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The Persian Writings on Vedānta Attributed to Banwālīdās Walī

  • Supriya GandhiEmail author
Article

Abstract

The Mughal court was the main sponsor of Persian works on Vedānta, broadly conceived, from the late sixteenth until the mid-seventeenth century. Thereafter, the audience for such works shifted outside the court. Several Hindus literate in Persian composed or circulated Vedāntic writings. This article surveys three hitherto neglected Persian texts treating Vedānta that appear to have been composed independently from court sponsorship. All three are attributed to Banwālīdās Walī (d. 1674). They comprise the Gulzār-i ḥāl [Rose-garden of ecstatic states], which is itself a translation of the Prabodhacandrodaya; a translation of the Rāma Gītā, which is a dialogue between Rāma and Lakṣmaṇa from the Adhyātma Rāmāyaṇa; and the Om-nāma [Book of Oṃ], a poem loosely based on the Yogavāsiṣṭha that incorporates Vedāntic themes. In general, Indo-Persian authors such as Walī associated Vedānta with a non-dualist doctrine, even when they did not specifically refer to Advaita Vedānta. The article discusses the approaches to translation that these texts take. It also reflects on the functions of these Persian translations in a context where conveying the meaning of the source texts was not the only motive.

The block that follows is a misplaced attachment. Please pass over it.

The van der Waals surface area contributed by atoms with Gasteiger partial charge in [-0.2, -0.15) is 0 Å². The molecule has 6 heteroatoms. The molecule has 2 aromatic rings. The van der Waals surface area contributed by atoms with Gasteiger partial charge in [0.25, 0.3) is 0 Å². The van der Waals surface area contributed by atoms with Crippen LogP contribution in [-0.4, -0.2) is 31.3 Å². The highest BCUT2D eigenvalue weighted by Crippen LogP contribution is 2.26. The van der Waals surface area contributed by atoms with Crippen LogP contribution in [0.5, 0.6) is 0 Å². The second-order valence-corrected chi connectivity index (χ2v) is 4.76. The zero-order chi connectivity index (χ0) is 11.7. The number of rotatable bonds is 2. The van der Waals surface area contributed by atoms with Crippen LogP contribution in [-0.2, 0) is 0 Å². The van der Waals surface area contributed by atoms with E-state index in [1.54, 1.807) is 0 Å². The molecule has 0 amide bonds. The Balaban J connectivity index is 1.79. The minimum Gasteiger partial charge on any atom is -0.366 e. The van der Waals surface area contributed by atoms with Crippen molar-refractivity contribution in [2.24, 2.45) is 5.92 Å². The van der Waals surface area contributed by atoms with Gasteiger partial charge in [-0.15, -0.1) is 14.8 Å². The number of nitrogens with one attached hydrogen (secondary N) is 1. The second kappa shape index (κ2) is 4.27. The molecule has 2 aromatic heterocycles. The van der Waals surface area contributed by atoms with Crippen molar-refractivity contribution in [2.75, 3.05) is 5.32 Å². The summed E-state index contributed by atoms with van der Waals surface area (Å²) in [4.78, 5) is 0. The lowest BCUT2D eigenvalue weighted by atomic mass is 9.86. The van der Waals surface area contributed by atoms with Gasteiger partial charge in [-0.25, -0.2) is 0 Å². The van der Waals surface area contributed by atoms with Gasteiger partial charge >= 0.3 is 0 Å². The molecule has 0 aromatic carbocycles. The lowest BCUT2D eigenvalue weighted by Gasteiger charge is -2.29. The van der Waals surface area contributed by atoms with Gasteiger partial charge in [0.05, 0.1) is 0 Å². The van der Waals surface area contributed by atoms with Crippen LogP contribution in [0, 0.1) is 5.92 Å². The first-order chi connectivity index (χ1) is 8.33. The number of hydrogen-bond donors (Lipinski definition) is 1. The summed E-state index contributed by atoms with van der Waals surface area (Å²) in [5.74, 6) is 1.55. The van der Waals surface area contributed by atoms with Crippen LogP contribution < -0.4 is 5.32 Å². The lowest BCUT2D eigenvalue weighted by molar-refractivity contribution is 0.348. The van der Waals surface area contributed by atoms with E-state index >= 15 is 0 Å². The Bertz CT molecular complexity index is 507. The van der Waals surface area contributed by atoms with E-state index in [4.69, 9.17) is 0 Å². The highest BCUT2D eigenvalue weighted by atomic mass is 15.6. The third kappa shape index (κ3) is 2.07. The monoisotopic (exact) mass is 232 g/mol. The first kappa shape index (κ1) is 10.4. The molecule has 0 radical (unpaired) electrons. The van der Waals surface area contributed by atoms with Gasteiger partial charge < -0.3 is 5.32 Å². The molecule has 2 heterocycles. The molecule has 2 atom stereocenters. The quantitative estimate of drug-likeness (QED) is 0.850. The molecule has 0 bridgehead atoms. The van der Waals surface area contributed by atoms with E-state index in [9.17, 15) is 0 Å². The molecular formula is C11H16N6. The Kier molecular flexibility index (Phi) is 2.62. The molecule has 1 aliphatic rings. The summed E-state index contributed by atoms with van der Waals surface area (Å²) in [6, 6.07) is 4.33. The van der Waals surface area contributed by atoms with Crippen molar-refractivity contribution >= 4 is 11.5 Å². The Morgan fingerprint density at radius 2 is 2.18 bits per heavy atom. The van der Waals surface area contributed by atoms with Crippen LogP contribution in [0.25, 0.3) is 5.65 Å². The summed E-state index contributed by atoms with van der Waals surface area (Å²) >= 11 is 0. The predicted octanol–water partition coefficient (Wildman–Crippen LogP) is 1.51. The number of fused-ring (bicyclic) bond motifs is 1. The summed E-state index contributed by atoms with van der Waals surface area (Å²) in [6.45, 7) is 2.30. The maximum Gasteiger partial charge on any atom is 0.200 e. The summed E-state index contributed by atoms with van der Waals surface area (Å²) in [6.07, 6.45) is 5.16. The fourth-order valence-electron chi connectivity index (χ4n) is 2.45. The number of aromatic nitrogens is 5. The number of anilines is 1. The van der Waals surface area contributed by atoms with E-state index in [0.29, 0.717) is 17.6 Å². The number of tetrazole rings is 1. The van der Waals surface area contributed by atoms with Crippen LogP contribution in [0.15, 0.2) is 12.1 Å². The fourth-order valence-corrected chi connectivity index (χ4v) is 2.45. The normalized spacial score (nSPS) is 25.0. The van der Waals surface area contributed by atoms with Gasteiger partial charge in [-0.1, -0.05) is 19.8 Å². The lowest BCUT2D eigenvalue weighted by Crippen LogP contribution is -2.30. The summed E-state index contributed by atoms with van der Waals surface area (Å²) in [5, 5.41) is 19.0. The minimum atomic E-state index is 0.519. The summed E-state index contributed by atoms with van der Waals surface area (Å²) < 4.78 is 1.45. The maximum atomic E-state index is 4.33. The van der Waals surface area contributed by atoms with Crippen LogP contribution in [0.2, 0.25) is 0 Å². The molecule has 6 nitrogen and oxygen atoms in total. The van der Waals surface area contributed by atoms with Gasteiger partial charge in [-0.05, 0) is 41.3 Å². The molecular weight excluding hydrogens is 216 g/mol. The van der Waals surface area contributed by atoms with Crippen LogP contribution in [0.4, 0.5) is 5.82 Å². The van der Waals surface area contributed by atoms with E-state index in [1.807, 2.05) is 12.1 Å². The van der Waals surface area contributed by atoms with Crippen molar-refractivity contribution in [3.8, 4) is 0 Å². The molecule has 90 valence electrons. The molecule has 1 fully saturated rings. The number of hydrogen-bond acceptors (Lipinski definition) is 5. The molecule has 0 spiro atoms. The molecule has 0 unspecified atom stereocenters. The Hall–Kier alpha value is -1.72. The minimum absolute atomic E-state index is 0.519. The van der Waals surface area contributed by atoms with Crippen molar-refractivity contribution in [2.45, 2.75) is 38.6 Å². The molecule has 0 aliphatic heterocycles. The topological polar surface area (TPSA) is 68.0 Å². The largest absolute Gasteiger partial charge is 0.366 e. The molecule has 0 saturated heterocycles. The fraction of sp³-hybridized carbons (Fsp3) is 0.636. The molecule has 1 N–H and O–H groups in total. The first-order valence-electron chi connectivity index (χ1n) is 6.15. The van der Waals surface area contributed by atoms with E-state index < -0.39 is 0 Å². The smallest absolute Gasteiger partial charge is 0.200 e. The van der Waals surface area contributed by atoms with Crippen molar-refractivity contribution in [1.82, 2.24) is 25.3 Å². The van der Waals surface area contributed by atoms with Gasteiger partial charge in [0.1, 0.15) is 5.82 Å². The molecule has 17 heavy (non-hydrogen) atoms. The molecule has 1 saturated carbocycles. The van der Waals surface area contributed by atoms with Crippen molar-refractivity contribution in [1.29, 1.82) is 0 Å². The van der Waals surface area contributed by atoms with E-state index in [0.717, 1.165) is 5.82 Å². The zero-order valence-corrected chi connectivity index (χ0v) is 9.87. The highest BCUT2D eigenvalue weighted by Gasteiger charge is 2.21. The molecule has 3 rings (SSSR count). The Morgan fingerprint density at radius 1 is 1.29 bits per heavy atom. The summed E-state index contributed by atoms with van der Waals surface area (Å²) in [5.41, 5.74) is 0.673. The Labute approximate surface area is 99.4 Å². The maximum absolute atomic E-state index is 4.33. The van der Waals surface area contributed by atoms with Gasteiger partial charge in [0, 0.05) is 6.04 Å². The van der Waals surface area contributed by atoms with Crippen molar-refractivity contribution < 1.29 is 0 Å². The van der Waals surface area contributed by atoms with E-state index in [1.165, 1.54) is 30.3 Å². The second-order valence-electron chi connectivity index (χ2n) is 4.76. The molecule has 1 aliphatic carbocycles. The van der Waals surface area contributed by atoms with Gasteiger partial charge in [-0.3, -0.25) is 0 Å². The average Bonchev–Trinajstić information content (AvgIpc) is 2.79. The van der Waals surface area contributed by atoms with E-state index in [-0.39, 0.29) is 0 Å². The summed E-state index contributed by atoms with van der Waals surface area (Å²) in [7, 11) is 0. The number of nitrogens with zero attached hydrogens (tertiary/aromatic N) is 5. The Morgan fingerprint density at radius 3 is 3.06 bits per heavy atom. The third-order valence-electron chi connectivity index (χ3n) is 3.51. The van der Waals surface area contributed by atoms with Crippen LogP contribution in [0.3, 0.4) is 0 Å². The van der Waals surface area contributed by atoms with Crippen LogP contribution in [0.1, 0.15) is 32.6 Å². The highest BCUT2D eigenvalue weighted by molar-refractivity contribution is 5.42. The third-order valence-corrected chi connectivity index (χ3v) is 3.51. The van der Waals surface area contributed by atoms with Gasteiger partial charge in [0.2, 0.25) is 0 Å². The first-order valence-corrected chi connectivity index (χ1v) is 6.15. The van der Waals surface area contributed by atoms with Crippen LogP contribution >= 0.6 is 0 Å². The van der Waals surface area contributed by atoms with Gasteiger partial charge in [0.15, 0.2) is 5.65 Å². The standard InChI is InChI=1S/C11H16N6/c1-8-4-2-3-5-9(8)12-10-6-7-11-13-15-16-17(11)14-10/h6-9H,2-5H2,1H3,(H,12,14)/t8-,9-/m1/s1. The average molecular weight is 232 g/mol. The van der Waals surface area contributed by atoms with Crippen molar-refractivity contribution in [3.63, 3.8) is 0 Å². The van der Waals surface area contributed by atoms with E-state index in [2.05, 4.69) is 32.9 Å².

Keywords

Persian Vedānta Vernacular Vedānta Banwālīdās Walī 

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Conflict of interest

On behalf of all authors, the corresponding author states that there is no conflict of interest.

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Copyright information

© Springer Nature B.V. 2019

Authors and Affiliations

  1. 1.Department of Religious StudiesYale UniversityNew HavenUSA

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